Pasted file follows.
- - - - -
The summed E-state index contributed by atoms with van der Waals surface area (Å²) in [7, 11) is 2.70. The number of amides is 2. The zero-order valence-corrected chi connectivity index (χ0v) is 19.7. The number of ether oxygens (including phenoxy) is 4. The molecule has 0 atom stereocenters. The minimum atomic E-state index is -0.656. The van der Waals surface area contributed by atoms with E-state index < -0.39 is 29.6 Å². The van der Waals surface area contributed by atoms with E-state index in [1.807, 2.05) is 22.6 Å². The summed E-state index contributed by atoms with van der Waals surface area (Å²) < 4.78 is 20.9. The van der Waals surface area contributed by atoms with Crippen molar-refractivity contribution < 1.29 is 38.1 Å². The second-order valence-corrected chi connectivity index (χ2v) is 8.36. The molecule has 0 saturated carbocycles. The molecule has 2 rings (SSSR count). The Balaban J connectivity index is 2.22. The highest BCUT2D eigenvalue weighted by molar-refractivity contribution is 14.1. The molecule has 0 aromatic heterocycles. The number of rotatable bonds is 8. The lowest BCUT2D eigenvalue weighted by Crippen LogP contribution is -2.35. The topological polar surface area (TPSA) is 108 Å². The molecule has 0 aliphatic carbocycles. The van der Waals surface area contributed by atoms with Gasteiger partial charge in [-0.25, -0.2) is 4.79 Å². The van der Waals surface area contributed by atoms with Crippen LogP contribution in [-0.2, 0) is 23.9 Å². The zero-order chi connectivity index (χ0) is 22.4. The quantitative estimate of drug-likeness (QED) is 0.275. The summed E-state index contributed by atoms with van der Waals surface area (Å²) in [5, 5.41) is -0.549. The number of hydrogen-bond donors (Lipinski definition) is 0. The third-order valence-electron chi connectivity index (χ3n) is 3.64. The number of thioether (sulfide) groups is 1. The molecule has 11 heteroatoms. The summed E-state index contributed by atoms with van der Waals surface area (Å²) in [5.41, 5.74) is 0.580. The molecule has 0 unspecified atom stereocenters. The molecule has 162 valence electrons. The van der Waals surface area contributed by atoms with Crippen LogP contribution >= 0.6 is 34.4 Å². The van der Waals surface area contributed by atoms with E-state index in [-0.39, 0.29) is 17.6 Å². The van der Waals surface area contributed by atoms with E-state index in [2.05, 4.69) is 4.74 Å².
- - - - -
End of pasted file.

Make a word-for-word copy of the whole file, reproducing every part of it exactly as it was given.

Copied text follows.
The summed E-state index contributed by atoms with van der Waals surface area (Å²) in [7, 11) is 2.70. The number of amides is 2. The zero-order valence-corrected chi connectivity index (χ0v) is 19.7. The number of ether oxygens (including phenoxy) is 4. The molecule has 0 atom stereocenters. The minimum atomic E-state index is -0.656. The van der Waals surface area contributed by atoms with E-state index < -0.39 is 29.6 Å². The van der Waals surface area contributed by atoms with E-state index in [1.807, 2.05) is 22.6 Å². The summed E-state index contributed by atoms with van der Waals surface area (Å²) < 4.78 is 20.9. The van der Waals surface area contributed by atoms with Crippen molar-refractivity contribution < 1.29 is 38.1 Å². The second-order valence-corrected chi connectivity index (χ2v) is 8.36. The molecule has 0 saturated carbocycles. The molecule has 2 rings (SSSR count). The Balaban J connectivity index is 2.22. The highest BCUT2D eigenvalue weighted by molar-refractivity contribution is 14.1. The molecule has 0 aromatic heterocycles. The number of rotatable bonds is 8. The lowest BCUT2D eigenvalue weighted by Crippen LogP contribution is -2.35. The topological polar surface area (TPSA) is 108 Å². The molecule has 0 aliphatic carbocycles. The van der Waals surface area contributed by atoms with Gasteiger partial charge in [-0.25, -0.2) is 4.79 Å². The van der Waals surface area contributed by atoms with Crippen LogP contribution in [-0.2, 0) is 23.9 Å². The zero-order chi connectivity index (χ0) is 22.4. The quantitative estimate of drug-likeness (QED) is 0.275. The summed E-state index contributed by atoms with van der Waals surface area (Å²) in [5, 5.41) is -0.549. The number of hydrogen-bond donors (Lipinski definition) is 0. The third-order valence-electron chi connectivity index (χ3n) is 3.64. The number of thioether (sulfide) groups is 1. The molecule has 11 heteroatoms. The summed E-state index contributed by atoms with van der Waals surface area (Å²) in [5.41, 5.74) is 0.580. The molecule has 0 unspecified atom stereocenters. The molecule has 162 valence electrons. The van der Waals surface area contributed by atoms with Crippen LogP contribution >= 0.6 is 34.4 Å². The van der Waals surface area contributed by atoms with E-state index in [-0.39, 0.29) is 17.6 Å². The van der Waals surface area contributed by atoms with E-state index in [2.05, 4.69) is 4.74 Å².